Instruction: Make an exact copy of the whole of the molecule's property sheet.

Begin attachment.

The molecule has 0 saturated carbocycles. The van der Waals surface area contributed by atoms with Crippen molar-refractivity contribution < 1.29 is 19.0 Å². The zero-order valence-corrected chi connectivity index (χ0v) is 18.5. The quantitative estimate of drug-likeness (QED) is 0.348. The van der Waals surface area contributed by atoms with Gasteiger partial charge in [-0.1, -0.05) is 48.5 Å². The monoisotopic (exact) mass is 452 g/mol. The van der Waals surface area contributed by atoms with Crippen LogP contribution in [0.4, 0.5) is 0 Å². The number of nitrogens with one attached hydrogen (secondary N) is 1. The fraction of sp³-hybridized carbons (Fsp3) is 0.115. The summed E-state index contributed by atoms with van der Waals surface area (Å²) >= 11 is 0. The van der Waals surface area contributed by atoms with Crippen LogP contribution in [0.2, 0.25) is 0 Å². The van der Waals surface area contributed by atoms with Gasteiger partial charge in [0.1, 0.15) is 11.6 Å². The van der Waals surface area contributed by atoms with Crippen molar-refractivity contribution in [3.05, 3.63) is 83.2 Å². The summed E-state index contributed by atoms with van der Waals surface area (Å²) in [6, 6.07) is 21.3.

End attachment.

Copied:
The molecule has 0 saturated carbocycles. The van der Waals surface area contributed by atoms with Crippen molar-refractivity contribution < 1.29 is 19.0 Å². The zero-order valence-corrected chi connectivity index (χ0v) is 18.5. The quantitative estimate of drug-likeness (QED) is 0.348. The van der Waals surface area contributed by atoms with Gasteiger partial charge in [-0.1, -0.05) is 48.5 Å². The monoisotopic (exact) mass is 452 g/mol. The van der Waals surface area contributed by atoms with Crippen LogP contribution in [0.4, 0.5) is 0 Å². The number of nitrogens with one attached hydrogen (secondary N) is 1. The fraction of sp³-hybridized carbons (Fsp3) is 0.115. The summed E-state index contributed by atoms with van der Waals surface area (Å²) >= 11 is 0. The van der Waals surface area contributed by atoms with Crippen LogP contribution in [0.2, 0.25) is 0 Å². The van der Waals surface area contributed by atoms with Gasteiger partial charge in [0.1, 0.15) is 11.6 Å². The van der Waals surface area contributed by atoms with Crippen molar-refractivity contribution in [3.05, 3.63) is 83.2 Å². The summed E-state index contributed by atoms with van der Waals surface area (Å²) in [6, 6.07) is 21.3.